Lately I've been on a bit of a kick, writing some straight up vocal science posts that are making me happy. I love me a good research article! This week I thought perhaps it could be fun to go through a paper together on a rather tricksy topic: register transitions in trained sopranos.
It can be a bit of a daunting task to go through a paper. There's a language in the research world that is not always exactly like how a regular human would talk. This is on purpose, because by using precise language, even when it is full of jargon, ideas can be communicated more clearly. If you speak the language of science, that is. Learning to speak that language can be a bit of an uphill climb, but for many of us who love singing and love the "why" behind singing, it can be worth it to try.
First off, here's the paper I'm going to take us through today: "Laryngeal evidence for the first and second passaggio in professionally trained sopranos" by Echternach, et al. When you click on the link, you'll get to a webpage that has the whole article, and on the right of the page is a button that says "Download PDF," if you'd rather have that. Since this is open access (THANK YOU, AUTHORS!), we can get it for free.
How I read a research paper
I don't usually read a paper from the start to the end, straight through. You can certainly do it that way, but I've found a system that works for me a little better. (For a quick overview of the parts of a research paper, here's a blog I wrote on it a while back: Reading Research, Part 1.)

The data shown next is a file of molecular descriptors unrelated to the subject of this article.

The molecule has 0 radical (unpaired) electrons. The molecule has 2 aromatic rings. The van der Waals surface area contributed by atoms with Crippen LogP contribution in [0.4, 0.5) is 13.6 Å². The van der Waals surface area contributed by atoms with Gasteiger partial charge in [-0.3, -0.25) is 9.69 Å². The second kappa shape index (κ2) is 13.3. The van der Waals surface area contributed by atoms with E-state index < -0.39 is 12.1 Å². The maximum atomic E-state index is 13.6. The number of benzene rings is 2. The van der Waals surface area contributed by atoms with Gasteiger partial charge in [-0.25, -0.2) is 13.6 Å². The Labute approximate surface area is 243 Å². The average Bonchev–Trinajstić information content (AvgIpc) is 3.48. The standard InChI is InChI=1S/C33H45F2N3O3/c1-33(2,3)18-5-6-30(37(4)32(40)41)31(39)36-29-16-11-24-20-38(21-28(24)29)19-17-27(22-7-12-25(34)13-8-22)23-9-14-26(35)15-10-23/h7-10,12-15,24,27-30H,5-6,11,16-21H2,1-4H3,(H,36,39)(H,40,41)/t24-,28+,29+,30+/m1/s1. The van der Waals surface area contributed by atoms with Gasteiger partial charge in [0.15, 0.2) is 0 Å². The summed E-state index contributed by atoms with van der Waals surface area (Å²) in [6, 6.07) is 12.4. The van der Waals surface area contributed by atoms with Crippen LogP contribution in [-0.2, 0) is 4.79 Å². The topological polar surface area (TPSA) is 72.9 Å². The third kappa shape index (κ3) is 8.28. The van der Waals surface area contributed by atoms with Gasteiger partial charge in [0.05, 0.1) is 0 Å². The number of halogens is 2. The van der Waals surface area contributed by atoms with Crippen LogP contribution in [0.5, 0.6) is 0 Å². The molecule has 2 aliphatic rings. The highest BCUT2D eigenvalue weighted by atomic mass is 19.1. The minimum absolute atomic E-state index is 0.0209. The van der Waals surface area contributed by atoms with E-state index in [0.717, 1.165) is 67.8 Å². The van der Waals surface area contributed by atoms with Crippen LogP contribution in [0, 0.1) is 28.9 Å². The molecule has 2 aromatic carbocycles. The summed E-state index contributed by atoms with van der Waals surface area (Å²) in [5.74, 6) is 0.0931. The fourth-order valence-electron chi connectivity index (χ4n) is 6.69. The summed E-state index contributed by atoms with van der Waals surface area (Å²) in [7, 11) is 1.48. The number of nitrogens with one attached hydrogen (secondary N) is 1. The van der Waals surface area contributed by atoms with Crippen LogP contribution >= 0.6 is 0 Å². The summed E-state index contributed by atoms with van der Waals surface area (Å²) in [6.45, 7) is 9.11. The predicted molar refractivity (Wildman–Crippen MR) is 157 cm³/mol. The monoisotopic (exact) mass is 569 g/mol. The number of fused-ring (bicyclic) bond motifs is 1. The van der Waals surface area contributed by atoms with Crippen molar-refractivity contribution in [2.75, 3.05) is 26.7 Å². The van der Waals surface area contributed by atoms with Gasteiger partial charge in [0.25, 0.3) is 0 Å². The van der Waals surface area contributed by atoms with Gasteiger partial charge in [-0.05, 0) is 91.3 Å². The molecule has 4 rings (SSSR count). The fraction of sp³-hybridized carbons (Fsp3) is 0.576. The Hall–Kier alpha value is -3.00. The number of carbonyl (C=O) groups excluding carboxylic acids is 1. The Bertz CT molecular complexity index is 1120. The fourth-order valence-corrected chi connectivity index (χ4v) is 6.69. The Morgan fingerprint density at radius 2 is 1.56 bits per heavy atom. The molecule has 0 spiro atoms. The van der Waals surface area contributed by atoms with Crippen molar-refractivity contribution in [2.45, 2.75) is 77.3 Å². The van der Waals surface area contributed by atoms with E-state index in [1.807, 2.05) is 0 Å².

When I read a paper, I usually do it in this order:
Results and Conclusions
Review of Literature/Introduction
It's almost reading from the end to the beginning. I do this because it helps me to know where the authors are going as they are building their argument. All research papers are presenting an argument, of sorts. That's not to say they are being confrontational. Rather, they are saying, "This is what I think is happening under these particular circumstances, and here is why I think that." The paper is laying out the way to get from the question to the answer. It helps me to know what the authors think the answer is, then I go back and see if they laid out their case well. Other folks would read a paper differently, and that's fine. This is my system, so find what works best for you.